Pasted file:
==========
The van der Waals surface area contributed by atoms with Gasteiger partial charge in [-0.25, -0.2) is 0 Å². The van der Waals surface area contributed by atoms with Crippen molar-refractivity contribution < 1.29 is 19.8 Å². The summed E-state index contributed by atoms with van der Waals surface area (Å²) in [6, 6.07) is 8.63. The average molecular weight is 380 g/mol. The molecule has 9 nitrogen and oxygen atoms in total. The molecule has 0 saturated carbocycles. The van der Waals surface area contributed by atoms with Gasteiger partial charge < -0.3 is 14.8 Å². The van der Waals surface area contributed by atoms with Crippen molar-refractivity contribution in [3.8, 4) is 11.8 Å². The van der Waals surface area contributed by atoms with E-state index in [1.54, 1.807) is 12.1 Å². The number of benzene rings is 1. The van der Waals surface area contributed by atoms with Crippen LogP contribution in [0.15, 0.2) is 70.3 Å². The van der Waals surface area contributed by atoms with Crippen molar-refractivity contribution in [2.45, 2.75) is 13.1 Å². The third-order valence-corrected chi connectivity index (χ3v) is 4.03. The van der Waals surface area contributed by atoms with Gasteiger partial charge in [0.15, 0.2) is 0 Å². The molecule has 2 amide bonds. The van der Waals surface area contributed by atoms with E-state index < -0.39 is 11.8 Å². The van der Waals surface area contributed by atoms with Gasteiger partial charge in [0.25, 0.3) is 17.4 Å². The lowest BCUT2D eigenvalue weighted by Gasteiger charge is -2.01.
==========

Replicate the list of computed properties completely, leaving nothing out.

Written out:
The van der Waals surface area contributed by atoms with Gasteiger partial charge in [-0.25, -0.2) is 0 Å². The van der Waals surface area contributed by atoms with Crippen molar-refractivity contribution < 1.29 is 19.8 Å². The summed E-state index contributed by atoms with van der Waals surface area (Å²) in [6, 6.07) is 8.63. The average molecular weight is 380 g/mol. The molecule has 9 nitrogen and oxygen atoms in total. The molecule has 0 saturated carbocycles. The van der Waals surface area contributed by atoms with Gasteiger partial charge < -0.3 is 14.8 Å². The van der Waals surface area contributed by atoms with Crippen molar-refractivity contribution in [3.8, 4) is 11.8 Å². The van der Waals surface area contributed by atoms with E-state index in [1.54, 1.807) is 12.1 Å². The number of benzene rings is 1. The van der Waals surface area contributed by atoms with Crippen LogP contribution in [0.15, 0.2) is 70.3 Å². The van der Waals surface area contributed by atoms with Crippen molar-refractivity contribution in [2.45, 2.75) is 13.1 Å². The third-order valence-corrected chi connectivity index (χ3v) is 4.03. The van der Waals surface area contributed by atoms with Gasteiger partial charge in [0.15, 0.2) is 0 Å². The molecule has 2 amide bonds. The van der Waals surface area contributed by atoms with E-state index < -0.39 is 11.8 Å². The van der Waals surface area contributed by atoms with Gasteiger partial charge in [0.25, 0.3) is 17.4 Å². The lowest BCUT2D eigenvalue weighted by Gasteiger charge is -2.01.